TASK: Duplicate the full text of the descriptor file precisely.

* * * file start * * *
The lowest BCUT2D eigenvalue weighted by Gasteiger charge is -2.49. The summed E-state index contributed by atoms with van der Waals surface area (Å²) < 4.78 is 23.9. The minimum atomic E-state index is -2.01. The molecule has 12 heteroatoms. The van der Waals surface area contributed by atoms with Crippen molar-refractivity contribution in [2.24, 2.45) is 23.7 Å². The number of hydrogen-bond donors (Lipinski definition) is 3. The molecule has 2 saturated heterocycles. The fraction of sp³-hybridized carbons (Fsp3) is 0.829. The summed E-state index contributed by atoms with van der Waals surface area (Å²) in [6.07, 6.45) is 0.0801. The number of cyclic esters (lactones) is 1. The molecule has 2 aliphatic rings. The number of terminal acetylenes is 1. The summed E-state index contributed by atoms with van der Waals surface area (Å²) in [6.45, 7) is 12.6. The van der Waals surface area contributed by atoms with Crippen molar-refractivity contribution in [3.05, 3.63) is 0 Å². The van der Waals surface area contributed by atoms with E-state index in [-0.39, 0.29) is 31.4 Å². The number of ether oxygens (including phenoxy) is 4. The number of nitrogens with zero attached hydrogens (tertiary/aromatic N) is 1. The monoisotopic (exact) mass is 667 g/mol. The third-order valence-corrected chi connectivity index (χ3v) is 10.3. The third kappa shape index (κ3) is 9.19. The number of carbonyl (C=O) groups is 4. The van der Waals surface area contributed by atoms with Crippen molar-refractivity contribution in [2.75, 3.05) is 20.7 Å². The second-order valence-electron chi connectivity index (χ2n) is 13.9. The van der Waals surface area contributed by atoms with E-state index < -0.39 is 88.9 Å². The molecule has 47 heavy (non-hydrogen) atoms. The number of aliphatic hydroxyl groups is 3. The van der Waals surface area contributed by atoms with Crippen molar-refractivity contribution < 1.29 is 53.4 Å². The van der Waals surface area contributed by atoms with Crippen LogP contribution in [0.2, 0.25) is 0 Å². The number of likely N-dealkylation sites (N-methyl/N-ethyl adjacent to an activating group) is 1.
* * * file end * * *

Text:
The lowest BCUT2D eigenvalue weighted by Gasteiger charge is -2.49. The summed E-state index contributed by atoms with van der Waals surface area (Å²) < 4.78 is 23.9. The minimum atomic E-state index is -2.01. The molecule has 12 heteroatoms. The van der Waals surface area contributed by atoms with Crippen molar-refractivity contribution in [2.24, 2.45) is 23.7 Å². The number of hydrogen-bond donors (Lipinski definition) is 3. The molecule has 2 saturated heterocycles. The fraction of sp³-hybridized carbons (Fsp3) is 0.829. The summed E-state index contributed by atoms with van der Waals surface area (Å²) in [6.07, 6.45) is 0.0801. The number of cyclic esters (lactones) is 1. The molecule has 2 aliphatic rings. The number of terminal acetylenes is 1. The summed E-state index contributed by atoms with van der Waals surface area (Å²) in [6.45, 7) is 12.6. The van der Waals surface area contributed by atoms with Crippen molar-refractivity contribution in [3.05, 3.63) is 0 Å². The van der Waals surface area contributed by atoms with E-state index in [-0.39, 0.29) is 31.4 Å². The number of ether oxygens (including phenoxy) is 4. The number of nitrogens with zero attached hydrogens (tertiary/aromatic N) is 1. The monoisotopic (exact) mass is 667 g/mol. The third-order valence-corrected chi connectivity index (χ3v) is 10.3. The third kappa shape index (κ3) is 9.19. The number of carbonyl (C=O) groups is 4. The van der Waals surface area contributed by atoms with Crippen molar-refractivity contribution in [2.75, 3.05) is 20.7 Å². The second-order valence-electron chi connectivity index (χ2n) is 13.9. The van der Waals surface area contributed by atoms with E-state index < -0.39 is 88.9 Å². The molecule has 47 heavy (non-hydrogen) atoms. The number of aliphatic hydroxyl groups is 3. The van der Waals surface area contributed by atoms with Crippen molar-refractivity contribution < 1.29 is 53.4 Å². The van der Waals surface area contributed by atoms with Crippen LogP contribution in [0.2, 0.25) is 0 Å². The number of likely N-dealkylation sites (N-methyl/N-ethyl adjacent to an activating group) is 1.